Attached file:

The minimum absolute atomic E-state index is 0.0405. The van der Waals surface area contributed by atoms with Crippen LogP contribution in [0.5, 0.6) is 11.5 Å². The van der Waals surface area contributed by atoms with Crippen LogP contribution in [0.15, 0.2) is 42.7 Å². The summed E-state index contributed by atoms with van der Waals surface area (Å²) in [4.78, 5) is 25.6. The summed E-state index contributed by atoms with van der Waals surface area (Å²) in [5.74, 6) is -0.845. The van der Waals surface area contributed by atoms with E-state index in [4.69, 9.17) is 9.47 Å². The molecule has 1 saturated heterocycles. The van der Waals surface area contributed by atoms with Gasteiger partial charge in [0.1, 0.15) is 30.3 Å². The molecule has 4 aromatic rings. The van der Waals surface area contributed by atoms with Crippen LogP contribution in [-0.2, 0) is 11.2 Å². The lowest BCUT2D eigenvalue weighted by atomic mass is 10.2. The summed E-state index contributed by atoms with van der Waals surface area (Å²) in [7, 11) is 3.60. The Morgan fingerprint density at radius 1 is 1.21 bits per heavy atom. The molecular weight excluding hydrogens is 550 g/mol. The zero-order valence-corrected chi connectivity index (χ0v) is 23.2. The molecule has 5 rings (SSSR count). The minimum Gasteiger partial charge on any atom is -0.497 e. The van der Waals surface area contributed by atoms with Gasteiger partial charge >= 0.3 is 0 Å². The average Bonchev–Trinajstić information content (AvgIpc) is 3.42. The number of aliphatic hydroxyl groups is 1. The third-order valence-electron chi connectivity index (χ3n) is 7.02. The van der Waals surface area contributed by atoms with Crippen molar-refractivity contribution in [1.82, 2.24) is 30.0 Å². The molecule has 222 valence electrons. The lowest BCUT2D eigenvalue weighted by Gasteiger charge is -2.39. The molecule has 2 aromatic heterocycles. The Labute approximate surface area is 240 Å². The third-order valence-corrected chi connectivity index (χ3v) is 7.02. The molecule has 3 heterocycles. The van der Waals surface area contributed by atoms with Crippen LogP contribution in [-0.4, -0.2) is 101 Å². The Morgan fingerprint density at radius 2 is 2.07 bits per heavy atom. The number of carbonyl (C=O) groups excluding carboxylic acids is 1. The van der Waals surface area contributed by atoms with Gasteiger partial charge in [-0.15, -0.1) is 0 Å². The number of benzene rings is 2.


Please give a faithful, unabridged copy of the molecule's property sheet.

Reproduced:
The minimum absolute atomic E-state index is 0.0405. The van der Waals surface area contributed by atoms with Crippen LogP contribution in [0.5, 0.6) is 11.5 Å². The van der Waals surface area contributed by atoms with Crippen LogP contribution in [0.15, 0.2) is 42.7 Å². The summed E-state index contributed by atoms with van der Waals surface area (Å²) in [4.78, 5) is 25.6. The summed E-state index contributed by atoms with van der Waals surface area (Å²) in [5.74, 6) is -0.845. The van der Waals surface area contributed by atoms with E-state index in [4.69, 9.17) is 9.47 Å². The molecule has 1 saturated heterocycles. The van der Waals surface area contributed by atoms with Gasteiger partial charge in [0.1, 0.15) is 30.3 Å². The molecule has 4 aromatic rings. The van der Waals surface area contributed by atoms with Crippen LogP contribution in [-0.2, 0) is 11.2 Å². The lowest BCUT2D eigenvalue weighted by atomic mass is 10.2. The summed E-state index contributed by atoms with van der Waals surface area (Å²) in [7, 11) is 3.60. The Morgan fingerprint density at radius 1 is 1.21 bits per heavy atom. The molecular weight excluding hydrogens is 550 g/mol. The zero-order valence-corrected chi connectivity index (χ0v) is 23.2. The molecule has 5 rings (SSSR count). The minimum Gasteiger partial charge on any atom is -0.497 e. The van der Waals surface area contributed by atoms with Gasteiger partial charge >= 0.3 is 0 Å². The average Bonchev–Trinajstić information content (AvgIpc) is 3.42. The number of aliphatic hydroxyl groups is 1. The third-order valence-electron chi connectivity index (χ3n) is 7.02. The van der Waals surface area contributed by atoms with Crippen molar-refractivity contribution in [1.82, 2.24) is 30.0 Å². The molecule has 222 valence electrons. The lowest BCUT2D eigenvalue weighted by Gasteiger charge is -2.39. The molecule has 2 aromatic heterocycles. The Labute approximate surface area is 240 Å². The third-order valence-corrected chi connectivity index (χ3v) is 7.02. The molecule has 3 heterocycles. The van der Waals surface area contributed by atoms with Crippen LogP contribution in [-0.4, -0.2) is 101 Å². The Morgan fingerprint density at radius 2 is 2.07 bits per heavy atom. The number of carbonyl (C=O) groups excluding carboxylic acids is 1. The van der Waals surface area contributed by atoms with Gasteiger partial charge in [-0.15, -0.1) is 0 Å². The number of benzene rings is 2.